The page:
The spine is a fascinating piece of bone architecture. It’s made up of 24 bones that are connected to ligaments and muscles to create the spinal column. It also encases and protects the spinal cord, a bundle of nerves that send signals to the rest of your body.
Unfortunately, Backache is one of the most common medical complaints – over 19 million people go to a doctor every year for back pain.
And now with the Covid-19 Work From Home/remote working situation, compelling us to sit for hours in front of our computer/laptop screens, the chances of Backaches have increased manifold. Sitting at a desk all day can eventually lead to pain or discomfort in your neck or back.
What is a Backache?
Backache usually refers to pain in your muscles, intervertebral joints, spinal nerves, or sometimes bone-on-bone pain. It can be categorised as acute or chronic.
Acute backache is often temporary (usually lasting anywhere from a couple of days to several weeks) and can improve on its own, frequently without treatment or with pain relieving medication. Chronic back pain on the other hand, is more long-term and is often progressive, getting worse over time.
Backpain can occur either in the cervical spine (neck), the thoracic spine (upper and middle back) and the lumbar spine (lower back).
The most common causes of back pain include muscle and ligament sprains and strains, osteoarthritis (wear and tear damage), arthritis (inflammation), a compressed spinal nerve, a herniated disc, degenerative disc disease, or skeletal irregularities (such as scoliosis).
Age: Back pain is more common as you get older.
Muscle or ligament strain: Repeated heavy lifting or a sudden awkward movement can strain back muscles and spinal ligaments.
Bulging or ruptured spinal disks: Disks act as cushions between the bones (vertebrae) in your spine. The soft material inside a disk can bulge or rupture and press on a nerve causing pain.
Lack of exercise: Weak, unused muscles in your back and abdomen might lead to back pain. Excess body weight also puts extra stress on the back.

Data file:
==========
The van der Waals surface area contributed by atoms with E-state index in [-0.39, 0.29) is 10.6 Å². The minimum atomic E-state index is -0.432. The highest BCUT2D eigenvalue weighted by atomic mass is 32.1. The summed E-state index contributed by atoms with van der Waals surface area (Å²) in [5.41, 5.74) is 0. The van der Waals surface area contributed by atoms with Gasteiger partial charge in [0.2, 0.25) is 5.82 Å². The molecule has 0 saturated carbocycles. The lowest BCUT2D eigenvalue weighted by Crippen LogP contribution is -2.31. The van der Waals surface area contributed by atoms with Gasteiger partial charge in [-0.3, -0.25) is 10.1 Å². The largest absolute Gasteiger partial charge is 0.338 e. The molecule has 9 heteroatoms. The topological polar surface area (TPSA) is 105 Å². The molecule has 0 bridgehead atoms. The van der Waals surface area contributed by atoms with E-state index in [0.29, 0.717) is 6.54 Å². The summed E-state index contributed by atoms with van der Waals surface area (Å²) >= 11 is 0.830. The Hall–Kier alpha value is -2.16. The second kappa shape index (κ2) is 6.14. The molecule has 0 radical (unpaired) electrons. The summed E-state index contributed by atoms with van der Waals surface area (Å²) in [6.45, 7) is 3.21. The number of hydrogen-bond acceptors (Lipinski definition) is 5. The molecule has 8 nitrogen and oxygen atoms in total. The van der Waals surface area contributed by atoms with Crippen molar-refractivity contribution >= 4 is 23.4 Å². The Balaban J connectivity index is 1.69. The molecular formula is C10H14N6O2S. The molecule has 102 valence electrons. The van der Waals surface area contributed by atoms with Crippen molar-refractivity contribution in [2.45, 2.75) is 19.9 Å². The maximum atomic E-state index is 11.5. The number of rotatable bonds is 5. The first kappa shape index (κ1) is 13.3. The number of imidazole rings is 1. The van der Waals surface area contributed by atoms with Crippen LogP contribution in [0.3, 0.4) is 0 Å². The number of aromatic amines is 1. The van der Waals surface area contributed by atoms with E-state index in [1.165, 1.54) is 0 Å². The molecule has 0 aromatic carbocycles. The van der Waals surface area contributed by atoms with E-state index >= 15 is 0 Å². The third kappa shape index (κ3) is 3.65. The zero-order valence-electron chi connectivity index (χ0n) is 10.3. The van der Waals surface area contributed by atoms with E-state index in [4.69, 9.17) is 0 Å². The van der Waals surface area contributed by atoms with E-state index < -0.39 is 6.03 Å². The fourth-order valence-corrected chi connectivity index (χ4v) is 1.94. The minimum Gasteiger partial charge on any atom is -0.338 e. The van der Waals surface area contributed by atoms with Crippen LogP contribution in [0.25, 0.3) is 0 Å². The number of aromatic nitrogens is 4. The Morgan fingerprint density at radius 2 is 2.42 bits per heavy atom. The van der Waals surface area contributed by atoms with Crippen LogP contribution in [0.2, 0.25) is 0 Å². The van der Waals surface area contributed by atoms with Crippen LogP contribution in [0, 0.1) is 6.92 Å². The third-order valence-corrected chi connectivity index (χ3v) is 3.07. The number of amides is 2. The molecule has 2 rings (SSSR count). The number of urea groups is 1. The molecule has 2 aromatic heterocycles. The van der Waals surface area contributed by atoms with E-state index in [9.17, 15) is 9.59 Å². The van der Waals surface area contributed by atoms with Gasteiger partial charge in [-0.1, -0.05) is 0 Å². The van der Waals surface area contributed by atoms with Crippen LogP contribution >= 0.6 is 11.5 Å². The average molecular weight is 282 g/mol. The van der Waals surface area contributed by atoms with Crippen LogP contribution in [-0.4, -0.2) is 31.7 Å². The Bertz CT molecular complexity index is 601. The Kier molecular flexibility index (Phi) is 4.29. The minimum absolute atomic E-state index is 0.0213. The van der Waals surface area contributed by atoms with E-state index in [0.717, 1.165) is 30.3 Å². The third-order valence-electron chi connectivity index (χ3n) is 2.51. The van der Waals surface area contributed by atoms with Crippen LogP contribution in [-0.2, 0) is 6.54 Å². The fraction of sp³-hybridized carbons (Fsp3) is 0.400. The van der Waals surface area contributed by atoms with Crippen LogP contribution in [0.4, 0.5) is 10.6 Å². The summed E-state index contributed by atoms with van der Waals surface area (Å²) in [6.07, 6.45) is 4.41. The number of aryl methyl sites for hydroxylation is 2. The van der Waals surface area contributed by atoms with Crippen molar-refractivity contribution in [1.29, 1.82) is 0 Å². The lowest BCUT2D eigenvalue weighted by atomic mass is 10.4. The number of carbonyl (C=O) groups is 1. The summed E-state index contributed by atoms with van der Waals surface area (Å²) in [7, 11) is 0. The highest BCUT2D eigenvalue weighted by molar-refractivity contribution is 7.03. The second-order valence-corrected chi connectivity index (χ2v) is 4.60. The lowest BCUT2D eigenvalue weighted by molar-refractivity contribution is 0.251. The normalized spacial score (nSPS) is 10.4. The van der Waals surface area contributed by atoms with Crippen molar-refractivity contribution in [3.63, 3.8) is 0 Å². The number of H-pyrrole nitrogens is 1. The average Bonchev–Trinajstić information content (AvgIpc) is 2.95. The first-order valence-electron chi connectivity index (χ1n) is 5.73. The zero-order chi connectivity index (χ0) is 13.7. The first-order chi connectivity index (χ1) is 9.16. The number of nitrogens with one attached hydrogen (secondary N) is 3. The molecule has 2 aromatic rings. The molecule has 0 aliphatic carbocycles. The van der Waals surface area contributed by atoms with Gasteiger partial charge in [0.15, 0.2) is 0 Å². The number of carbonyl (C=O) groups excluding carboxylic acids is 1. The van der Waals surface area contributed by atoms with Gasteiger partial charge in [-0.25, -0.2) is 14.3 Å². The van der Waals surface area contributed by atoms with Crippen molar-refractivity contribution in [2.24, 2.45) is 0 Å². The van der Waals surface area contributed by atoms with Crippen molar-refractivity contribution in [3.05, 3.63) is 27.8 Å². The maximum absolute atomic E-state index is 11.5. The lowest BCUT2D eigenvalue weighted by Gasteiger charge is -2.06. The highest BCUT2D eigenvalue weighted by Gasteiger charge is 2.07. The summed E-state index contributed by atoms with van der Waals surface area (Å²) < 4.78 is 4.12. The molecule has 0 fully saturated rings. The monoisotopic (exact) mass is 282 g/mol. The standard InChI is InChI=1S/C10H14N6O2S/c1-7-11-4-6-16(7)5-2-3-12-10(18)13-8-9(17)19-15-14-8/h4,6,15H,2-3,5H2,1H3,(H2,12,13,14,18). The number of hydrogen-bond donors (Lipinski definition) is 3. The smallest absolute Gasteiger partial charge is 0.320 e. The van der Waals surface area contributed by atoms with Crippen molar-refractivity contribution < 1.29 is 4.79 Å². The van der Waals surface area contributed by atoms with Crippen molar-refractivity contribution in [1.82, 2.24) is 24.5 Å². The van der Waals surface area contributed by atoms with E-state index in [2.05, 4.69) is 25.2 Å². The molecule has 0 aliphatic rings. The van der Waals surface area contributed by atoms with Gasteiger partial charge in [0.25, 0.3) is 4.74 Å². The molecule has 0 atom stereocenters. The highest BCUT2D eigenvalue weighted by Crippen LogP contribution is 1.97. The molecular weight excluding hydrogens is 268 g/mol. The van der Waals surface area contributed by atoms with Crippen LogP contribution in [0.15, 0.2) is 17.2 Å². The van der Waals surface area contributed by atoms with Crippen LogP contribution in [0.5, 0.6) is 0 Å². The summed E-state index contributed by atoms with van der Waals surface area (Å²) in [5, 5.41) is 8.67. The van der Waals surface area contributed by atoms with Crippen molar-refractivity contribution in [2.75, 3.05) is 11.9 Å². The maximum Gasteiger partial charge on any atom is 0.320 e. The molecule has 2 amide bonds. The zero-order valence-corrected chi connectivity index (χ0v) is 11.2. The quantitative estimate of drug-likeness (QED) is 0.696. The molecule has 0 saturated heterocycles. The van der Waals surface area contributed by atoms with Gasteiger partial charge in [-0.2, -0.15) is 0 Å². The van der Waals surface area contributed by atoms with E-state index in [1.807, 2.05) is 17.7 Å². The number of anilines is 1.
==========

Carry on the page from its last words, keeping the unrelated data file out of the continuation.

Diseases: Some types of arthritis and cancer can contribute to back pain.
Trauma: If you’ve had a serious trauma, such as a fall from a height or a car accident.
Pregnancy: As you gain weight in pregnancy, your center of gravity changes and your hormones are relaxing the ligaments in the joints of your pelvis.
Smoking: Smokers have increased chances of back pain probably because smoking prompts more coughing, which can lead to herniated disks. Smoke and nicotine can cause the discs in your spine to break down and wear out more rapidly.
Moving plays a key role in protecting your spine throughout the day. Go for a walk during a break. Whether you just stand and stretch or need a water refill, small breaks throughout the day can alleviate neck and back pain greatly.
Maintain correct posture. Don’t slump over your keyboard. Sit upright, with your shoulders relaxed and your body supported against the back of your chair. Try putting a pillow or a rolled towel between your lower back and your seat and keep your feet flat on the floor.
A regular exercise routine, such as abdominal crunches, walking, swimming and yoga, can help strengthen your spine and back muscles and also take pressure off your back.
Maintain a healthy weight. Check your optimum Body Mass Index (BMI).
Sleep longer. When you have a restful night’s sleep, your back will feel less sore during the day. A night of restorative sleep has healing benefits for your back.
Try warm baths or showers to help relax your muscles. Keep a hot water bag handy for quick relief.
Mindful meditation is a great way to improve concentration, release feel-good hormones (endorphins), and decrease anxiety and stress. Mindful meditation can help control the way your body perceives pain
When to see a doctor
According to the Spine Health Institute, you should see a doctor if:
You have a backache that lasts for more than two weeks or you have shooting pain down your arms or legs
Weakness, numbness or tingling in your arms and legs
Night time pain. If your pain worsens at night, it could be a sign of something more serious.
Fever along with backache or rapid weight loss without actively dieting
Problems with balance or controlling your bowels or bladder.
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